Privatization

Teaching Men to Fish Sustainably

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Reviewing the track records of 11,135 fisheries over half a century, three researchers conclude in the latest issue of Science that privatization promotes sustainable fishing practices. "Implementation of catch shares halts, and even reverses, the global trend toward widespread collapse," they write. "Institutional change has the potential for greatly altering the future of global fisheries." As The New York Times notes, the findings (which should not surprise anyone familiar with the tragedy of the commons) are consistent with earlier research in this area.

The Reason Foundation (which publishes reason and reason online) explained the advantages of transferable fishing rights in a 2004 paper. reason Science Correspondent Ron Bailey explored the subject in a 2006 column.

[Thanks to Paul Rako for the tip.]

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  1. The research was done under the auspices of the Institute of “Well, Duh!”

  2. I can’t fathom why fishery depletion doesn’t get more attention than global warming. I guess it’s hard to compete with a charismatic guy like Al Gore with his fancy Keynote presentations and boom lifts.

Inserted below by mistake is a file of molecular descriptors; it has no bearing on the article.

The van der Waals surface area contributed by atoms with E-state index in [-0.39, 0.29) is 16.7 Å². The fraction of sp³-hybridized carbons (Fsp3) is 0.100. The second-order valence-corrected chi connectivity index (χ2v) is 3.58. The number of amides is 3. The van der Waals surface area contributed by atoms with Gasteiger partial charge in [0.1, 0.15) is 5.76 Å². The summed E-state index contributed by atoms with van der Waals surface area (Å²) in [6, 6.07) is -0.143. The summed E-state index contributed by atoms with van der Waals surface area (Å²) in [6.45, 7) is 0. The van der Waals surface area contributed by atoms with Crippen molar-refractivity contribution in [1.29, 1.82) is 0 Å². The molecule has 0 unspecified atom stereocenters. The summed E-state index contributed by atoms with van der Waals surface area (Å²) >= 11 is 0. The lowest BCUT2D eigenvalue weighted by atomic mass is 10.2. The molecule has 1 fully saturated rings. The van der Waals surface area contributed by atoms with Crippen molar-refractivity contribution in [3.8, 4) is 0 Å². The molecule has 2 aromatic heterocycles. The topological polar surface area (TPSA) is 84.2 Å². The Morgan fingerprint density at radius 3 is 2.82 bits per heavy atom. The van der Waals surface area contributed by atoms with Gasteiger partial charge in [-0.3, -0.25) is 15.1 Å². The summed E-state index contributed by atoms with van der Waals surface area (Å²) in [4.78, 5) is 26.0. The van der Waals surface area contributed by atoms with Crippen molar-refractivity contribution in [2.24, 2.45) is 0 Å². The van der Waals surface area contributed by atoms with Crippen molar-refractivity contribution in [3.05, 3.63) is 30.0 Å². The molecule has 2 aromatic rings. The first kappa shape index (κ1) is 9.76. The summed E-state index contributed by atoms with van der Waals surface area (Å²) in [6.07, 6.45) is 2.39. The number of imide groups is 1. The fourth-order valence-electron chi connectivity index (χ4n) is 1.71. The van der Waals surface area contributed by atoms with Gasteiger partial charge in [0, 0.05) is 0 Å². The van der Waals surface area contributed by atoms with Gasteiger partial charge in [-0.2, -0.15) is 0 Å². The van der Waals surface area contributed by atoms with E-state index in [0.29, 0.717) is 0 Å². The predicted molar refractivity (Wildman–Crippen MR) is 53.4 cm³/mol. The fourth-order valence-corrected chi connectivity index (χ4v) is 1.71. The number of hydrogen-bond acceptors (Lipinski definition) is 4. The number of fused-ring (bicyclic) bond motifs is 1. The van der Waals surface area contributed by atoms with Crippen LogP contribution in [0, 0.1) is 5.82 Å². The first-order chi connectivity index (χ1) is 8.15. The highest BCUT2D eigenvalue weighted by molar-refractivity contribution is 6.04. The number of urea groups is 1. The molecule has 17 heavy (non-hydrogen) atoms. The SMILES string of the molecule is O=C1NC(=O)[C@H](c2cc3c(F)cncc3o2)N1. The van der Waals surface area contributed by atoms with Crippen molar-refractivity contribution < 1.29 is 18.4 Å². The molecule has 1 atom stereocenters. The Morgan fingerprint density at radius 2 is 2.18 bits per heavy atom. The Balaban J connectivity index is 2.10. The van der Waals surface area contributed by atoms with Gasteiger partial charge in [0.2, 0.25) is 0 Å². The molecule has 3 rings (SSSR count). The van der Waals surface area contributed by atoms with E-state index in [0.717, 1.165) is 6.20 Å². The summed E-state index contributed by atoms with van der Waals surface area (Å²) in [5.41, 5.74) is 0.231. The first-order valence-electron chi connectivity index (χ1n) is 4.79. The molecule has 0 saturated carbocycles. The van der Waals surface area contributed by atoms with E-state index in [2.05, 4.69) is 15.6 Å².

3. The next great fishery invention will be artificial rivers for salmon. I can’t tell the difference between wild and cultivated but a cuisine-head friend of mine claims he does. MMM – Salmon steak.

  4. But I thought everyone’s been saying the fish market system doesn’t work?

  5. Is this some kind of pseudo-market tarpon credit thing?

  6. Alan, I had a working system already devised.

    Build a short artificial river, complete with one strategically placed jump. Stock with salmon.

    When they return, and attempt the jump, they are snatched by my Kodiak-bot (patent pending) in mid-air and tossed into the Salmon-matic 5000 (patent pending), which quickly strips them down to two glistening slabs of pure deliciousness.

    Then I ran the numbers, and realized that Fed/State/Local guv’ment taxes, licensing and fees were going to put me in the red $27.63/unit.

  7. These are generally good ideas. But please keep in mind they lack an important element of free market ‘purity’

    To wit (from the NYT link):

    In this arrangement, scientists set acceptable catch levels, and other authorities allocate shares, species by species, region by region. (emp added)

    It’s a lot like cap and trade for carbon emmisions. Fisheries have the advantage of being a simpler system, so it is far easier, but of course not foolproof, to determine the ‘scientifically correct’ level of production.

  8. It’s water rights as much as fishing rights that need to be put out to the market. Now there is no way for any of the cost of a fish to a consumer to go towards diverting water from hydropower, farming, or anything else that’s taking water from the fish.

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